The Use of Law for Prevention in the Public Interest
One of the most important functions of law and the legal system is to prevent harm by regulating conduct prospectively. Almost all law—whether in the form of a statute enacted by a legislative body or a judgment decreed by a court—is designed, at least in part, to avoid some socially undesirable future state of affairs. This chapter explores some of the more significant ways in which lawmaking (both legislative and judicial) may be regarded as a form of prevention and the legal system may be used for prevention in the public interest. Although the chapter focuses on litigation and legislation of particular interest to those in the fields of mental health and mental retardation, the legal processes and principles described extend to many other areas of law with implications for promoting health and preventing harm.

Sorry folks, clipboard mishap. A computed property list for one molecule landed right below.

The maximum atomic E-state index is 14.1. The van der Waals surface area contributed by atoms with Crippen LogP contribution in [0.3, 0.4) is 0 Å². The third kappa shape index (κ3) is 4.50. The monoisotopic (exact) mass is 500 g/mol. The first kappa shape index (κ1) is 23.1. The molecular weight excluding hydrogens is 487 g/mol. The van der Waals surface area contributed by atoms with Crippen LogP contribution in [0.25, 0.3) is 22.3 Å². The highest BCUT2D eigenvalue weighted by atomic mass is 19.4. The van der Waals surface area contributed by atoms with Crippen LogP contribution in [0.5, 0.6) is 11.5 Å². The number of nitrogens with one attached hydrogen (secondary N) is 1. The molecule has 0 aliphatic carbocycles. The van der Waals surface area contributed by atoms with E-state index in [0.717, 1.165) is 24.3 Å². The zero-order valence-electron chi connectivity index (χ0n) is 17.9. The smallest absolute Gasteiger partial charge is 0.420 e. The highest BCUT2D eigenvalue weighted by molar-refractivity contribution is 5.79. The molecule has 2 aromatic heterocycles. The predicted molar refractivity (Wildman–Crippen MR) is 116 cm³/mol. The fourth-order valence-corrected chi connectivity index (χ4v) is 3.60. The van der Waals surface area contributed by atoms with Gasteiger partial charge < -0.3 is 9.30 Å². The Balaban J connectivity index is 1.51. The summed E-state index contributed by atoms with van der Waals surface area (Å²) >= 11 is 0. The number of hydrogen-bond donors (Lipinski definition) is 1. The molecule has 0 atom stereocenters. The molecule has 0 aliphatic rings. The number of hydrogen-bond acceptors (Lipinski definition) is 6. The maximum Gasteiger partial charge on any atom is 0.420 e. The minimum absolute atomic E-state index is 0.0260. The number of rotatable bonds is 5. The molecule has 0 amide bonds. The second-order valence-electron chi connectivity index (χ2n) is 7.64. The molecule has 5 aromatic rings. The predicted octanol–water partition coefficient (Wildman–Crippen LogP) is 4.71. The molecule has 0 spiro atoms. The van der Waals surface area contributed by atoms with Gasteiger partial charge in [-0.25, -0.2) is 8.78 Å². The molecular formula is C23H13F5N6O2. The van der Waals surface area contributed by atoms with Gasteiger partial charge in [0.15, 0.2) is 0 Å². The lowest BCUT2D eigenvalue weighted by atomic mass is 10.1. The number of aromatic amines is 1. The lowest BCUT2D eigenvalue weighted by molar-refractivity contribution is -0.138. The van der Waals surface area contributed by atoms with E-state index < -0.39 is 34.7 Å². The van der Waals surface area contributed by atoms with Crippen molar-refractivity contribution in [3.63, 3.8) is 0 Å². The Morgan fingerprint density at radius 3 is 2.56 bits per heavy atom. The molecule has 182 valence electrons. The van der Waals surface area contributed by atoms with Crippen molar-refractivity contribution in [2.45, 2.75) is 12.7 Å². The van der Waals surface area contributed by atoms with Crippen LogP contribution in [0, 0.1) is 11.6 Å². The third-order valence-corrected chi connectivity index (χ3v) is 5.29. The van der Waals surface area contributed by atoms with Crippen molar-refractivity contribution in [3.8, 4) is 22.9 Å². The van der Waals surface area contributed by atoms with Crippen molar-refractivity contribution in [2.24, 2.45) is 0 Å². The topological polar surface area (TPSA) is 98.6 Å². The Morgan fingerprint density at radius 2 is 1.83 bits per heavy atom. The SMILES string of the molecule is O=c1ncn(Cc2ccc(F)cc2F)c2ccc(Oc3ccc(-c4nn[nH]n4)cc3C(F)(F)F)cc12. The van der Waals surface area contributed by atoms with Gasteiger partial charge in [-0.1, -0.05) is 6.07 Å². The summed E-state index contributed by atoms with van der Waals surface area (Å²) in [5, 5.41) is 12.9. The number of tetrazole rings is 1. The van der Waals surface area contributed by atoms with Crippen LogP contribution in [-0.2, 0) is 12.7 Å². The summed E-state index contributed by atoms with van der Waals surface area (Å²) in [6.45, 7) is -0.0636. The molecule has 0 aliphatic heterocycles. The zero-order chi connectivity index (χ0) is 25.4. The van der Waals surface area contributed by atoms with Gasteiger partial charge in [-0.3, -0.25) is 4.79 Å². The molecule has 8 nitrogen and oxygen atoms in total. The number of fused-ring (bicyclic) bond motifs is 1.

Prevention in Human Services
Charles P. Ewing,
The Use of Law for Prevention in the Public Interest,
Prev. Hum. Serv.
Available at: https://digitalcommons.law.buffalo.edu/articles/518